Evening News Briefing
Written by Dan Fischer on January 23, 2019
A Batavia man, already on parole, has been arrested for a number of business burglaries in the city since the first of the year.
25 year old Christopher Sprague of West Main Street, is facing four counts of third degrees burglary for a string of break-ins and attempted break-ins in the area Ellicott Street and Harvester Avenue.
Police said that in most cases the suspects broke windows or kicked in doors to gain entry.
Police didn’t have to go far to arrest Sprague. He was already in county jail on an unrelated Petit Larceny. Charge. He was also on parole for a previous conviction.
Police say they are looking for another suspect in the case.
Part-Time Batavia City Court Judge Durin Rogers wants to run for a full-time post. Rogers wants to replace City Court Judge Robert Balbick, who’s been on the bench for 25 years, who is retiring at the end of this year.
Governor Cuomo has signed the Reproductive Health Act into law. The measure updates the state’s 49-year-old law on abortion.
It removes restrictions on abortions after 24 weeks and protects the doctors who perform them.
Pro-life leaders are outraged.
One of them is Ayesha Kreutz, of the Frederick Douglas Foundation:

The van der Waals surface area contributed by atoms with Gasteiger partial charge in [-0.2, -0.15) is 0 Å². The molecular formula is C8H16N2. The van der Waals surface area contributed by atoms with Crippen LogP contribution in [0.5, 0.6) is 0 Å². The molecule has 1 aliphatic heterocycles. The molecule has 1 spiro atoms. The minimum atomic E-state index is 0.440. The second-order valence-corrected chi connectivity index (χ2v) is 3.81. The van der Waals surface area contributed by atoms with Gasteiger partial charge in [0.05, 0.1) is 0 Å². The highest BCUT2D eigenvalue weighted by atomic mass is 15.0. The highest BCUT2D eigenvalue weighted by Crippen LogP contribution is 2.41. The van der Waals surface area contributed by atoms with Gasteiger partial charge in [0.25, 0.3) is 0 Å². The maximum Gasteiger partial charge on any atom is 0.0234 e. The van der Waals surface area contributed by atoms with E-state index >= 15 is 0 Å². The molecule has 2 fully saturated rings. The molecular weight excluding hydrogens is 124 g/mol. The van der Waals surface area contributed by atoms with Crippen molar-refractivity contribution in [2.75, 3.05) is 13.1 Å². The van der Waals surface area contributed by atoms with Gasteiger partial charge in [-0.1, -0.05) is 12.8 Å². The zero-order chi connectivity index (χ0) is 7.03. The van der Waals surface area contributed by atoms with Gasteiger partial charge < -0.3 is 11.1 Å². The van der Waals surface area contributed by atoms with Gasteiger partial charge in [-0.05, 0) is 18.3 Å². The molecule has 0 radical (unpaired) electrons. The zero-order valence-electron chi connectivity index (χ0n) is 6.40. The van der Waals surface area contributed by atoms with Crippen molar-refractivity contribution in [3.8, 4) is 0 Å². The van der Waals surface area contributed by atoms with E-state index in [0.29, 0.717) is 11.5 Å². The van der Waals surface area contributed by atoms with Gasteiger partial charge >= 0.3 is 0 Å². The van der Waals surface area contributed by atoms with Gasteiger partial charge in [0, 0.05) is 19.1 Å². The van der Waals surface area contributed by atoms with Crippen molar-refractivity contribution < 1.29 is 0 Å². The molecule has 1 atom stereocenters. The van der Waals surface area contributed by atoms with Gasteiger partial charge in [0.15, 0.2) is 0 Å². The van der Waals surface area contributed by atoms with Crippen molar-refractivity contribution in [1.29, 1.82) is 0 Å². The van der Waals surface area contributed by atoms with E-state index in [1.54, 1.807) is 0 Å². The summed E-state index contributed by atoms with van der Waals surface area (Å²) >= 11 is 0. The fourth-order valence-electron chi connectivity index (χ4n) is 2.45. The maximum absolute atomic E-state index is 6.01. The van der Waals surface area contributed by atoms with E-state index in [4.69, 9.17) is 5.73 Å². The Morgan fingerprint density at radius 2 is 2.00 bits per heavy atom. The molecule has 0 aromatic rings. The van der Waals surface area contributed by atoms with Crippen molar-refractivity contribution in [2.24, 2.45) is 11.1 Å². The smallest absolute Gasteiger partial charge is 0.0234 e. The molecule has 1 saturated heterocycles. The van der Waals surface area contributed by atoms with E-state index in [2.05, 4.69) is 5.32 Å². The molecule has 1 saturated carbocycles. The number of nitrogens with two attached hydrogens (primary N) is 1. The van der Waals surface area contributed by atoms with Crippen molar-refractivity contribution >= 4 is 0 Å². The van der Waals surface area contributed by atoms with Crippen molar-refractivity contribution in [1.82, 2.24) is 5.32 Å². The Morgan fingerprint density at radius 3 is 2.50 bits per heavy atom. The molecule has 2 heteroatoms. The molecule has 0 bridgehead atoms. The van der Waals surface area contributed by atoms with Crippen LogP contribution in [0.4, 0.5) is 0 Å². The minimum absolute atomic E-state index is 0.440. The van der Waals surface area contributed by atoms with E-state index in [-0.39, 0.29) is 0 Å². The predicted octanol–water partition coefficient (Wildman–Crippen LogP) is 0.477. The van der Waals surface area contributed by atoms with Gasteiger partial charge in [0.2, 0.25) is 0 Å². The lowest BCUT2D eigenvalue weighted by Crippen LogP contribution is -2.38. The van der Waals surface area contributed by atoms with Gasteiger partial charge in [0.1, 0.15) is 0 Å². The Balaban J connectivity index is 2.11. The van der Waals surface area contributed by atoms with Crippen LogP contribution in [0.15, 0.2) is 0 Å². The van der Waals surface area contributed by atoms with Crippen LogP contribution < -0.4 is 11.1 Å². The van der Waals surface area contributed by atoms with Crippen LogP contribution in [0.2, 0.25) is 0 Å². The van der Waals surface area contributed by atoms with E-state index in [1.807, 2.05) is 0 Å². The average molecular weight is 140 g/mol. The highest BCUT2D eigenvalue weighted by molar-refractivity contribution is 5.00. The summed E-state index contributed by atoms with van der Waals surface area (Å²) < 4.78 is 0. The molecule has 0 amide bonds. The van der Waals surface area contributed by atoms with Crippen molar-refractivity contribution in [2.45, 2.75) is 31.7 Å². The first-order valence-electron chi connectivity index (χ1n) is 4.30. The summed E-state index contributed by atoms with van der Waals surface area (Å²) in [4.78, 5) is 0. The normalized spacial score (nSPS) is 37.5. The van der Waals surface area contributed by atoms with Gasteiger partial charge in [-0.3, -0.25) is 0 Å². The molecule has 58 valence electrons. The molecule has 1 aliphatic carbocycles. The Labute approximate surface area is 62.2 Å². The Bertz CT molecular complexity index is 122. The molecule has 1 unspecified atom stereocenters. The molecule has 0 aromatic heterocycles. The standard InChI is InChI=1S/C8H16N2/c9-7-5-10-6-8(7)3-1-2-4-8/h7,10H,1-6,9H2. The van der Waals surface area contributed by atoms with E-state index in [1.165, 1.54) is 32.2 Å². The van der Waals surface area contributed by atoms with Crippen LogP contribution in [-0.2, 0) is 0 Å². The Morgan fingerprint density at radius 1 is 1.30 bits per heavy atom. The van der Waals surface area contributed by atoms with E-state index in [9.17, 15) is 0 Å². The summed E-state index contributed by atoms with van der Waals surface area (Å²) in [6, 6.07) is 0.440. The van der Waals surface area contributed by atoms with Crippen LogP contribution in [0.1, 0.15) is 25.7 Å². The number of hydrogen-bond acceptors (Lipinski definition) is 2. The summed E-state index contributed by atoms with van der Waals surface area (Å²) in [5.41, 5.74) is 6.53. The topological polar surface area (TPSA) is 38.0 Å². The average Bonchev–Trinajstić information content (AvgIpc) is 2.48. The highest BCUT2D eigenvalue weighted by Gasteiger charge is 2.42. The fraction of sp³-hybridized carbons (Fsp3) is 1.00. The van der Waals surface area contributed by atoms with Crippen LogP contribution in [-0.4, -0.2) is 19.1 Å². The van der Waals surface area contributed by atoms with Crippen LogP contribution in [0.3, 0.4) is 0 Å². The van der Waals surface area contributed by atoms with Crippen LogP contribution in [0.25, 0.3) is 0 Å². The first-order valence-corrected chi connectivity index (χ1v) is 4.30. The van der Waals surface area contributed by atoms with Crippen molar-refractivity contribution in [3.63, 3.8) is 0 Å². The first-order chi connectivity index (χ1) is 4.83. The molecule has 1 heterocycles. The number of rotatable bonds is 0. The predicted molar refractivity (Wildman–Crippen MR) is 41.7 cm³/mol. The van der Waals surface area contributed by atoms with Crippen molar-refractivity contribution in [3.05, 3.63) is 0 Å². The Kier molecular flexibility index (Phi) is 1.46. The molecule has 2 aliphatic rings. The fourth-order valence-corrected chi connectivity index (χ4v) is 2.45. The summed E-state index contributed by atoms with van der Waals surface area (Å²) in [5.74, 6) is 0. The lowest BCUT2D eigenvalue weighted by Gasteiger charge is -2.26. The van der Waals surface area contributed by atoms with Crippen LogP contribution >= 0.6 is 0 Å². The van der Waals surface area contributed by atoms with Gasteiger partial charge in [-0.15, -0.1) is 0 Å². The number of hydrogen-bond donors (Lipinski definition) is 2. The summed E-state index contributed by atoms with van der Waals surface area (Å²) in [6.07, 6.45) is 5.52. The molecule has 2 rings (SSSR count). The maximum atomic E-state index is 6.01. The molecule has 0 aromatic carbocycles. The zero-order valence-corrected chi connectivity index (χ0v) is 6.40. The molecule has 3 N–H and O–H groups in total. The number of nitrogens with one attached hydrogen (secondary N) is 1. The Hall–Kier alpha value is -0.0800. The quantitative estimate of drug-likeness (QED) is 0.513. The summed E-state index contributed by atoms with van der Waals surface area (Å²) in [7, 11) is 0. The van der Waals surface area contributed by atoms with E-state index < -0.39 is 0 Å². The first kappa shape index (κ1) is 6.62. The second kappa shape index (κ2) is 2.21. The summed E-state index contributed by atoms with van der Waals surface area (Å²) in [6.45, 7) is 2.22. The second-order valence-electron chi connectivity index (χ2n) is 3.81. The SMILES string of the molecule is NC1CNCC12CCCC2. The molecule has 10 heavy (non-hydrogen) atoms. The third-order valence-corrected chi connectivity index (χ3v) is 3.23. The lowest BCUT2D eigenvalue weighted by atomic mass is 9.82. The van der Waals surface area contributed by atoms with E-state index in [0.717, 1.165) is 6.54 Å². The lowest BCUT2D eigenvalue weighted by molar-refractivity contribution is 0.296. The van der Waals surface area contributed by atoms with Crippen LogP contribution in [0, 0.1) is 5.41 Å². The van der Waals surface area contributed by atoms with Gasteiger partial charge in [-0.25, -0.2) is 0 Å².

The governor and his supporters say the law is important since they are concerned Roe versus Wade may be overturned by the United States Supreme Court.
27 year old James White of Lockport has been arrested in connection with the overdose death of a Medina man two years ago.
White is facing a felony count of Manslaughter for allegedly providing a lethal combination of heroin and fentanyl to 22 year old Wade Sargeant
White was ordered to be held in Orleans County Jail on $100,000 bail and is due back in Orleans County Court tomorrow.
State Police have announced the results of their holiday drunk driving crackdown.
From December 13th through January 1st, 783 people were arrested across the state for driving under the influence.
Overall, more than 48,000 tickets were handed out for various violations, an increase of roughly 5,000 tickets from a year earlier.